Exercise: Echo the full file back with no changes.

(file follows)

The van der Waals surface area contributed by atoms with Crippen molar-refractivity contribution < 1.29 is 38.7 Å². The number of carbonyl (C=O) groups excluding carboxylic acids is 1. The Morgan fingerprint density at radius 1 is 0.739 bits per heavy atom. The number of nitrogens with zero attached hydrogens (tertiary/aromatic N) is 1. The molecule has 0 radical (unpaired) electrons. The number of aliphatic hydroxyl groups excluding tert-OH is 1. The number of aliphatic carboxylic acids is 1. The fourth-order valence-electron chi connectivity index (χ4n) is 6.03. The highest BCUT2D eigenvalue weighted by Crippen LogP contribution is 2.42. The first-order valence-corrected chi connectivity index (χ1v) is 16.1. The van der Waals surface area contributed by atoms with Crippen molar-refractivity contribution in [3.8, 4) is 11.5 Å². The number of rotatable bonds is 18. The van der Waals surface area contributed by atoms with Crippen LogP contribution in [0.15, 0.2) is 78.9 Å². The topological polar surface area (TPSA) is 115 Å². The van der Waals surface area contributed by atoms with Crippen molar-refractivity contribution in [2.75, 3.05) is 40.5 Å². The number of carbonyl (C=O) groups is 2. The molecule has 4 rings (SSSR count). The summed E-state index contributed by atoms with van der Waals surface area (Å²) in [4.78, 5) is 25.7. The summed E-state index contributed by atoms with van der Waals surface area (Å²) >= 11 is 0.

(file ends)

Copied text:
The van der Waals surface area contributed by atoms with Crippen molar-refractivity contribution < 1.29 is 38.7 Å². The number of carbonyl (C=O) groups excluding carboxylic acids is 1. The Morgan fingerprint density at radius 1 is 0.739 bits per heavy atom. The number of nitrogens with zero attached hydrogens (tertiary/aromatic N) is 1. The molecule has 0 radical (unpaired) electrons. The number of aliphatic hydroxyl groups excluding tert-OH is 1. The number of aliphatic carboxylic acids is 1. The fourth-order valence-electron chi connectivity index (χ4n) is 6.03. The highest BCUT2D eigenvalue weighted by Crippen LogP contribution is 2.42. The first-order valence-corrected chi connectivity index (χ1v) is 16.1. The van der Waals surface area contributed by atoms with Crippen molar-refractivity contribution in [3.8, 4) is 11.5 Å². The number of rotatable bonds is 18. The van der Waals surface area contributed by atoms with Crippen LogP contribution in [0.15, 0.2) is 78.9 Å². The topological polar surface area (TPSA) is 115 Å². The van der Waals surface area contributed by atoms with Crippen molar-refractivity contribution in [2.75, 3.05) is 40.5 Å². The number of carbonyl (C=O) groups is 2. The molecule has 4 rings (SSSR count). The summed E-state index contributed by atoms with van der Waals surface area (Å²) in [4.78, 5) is 25.7. The summed E-state index contributed by atoms with van der Waals surface area (Å²) >= 11 is 0.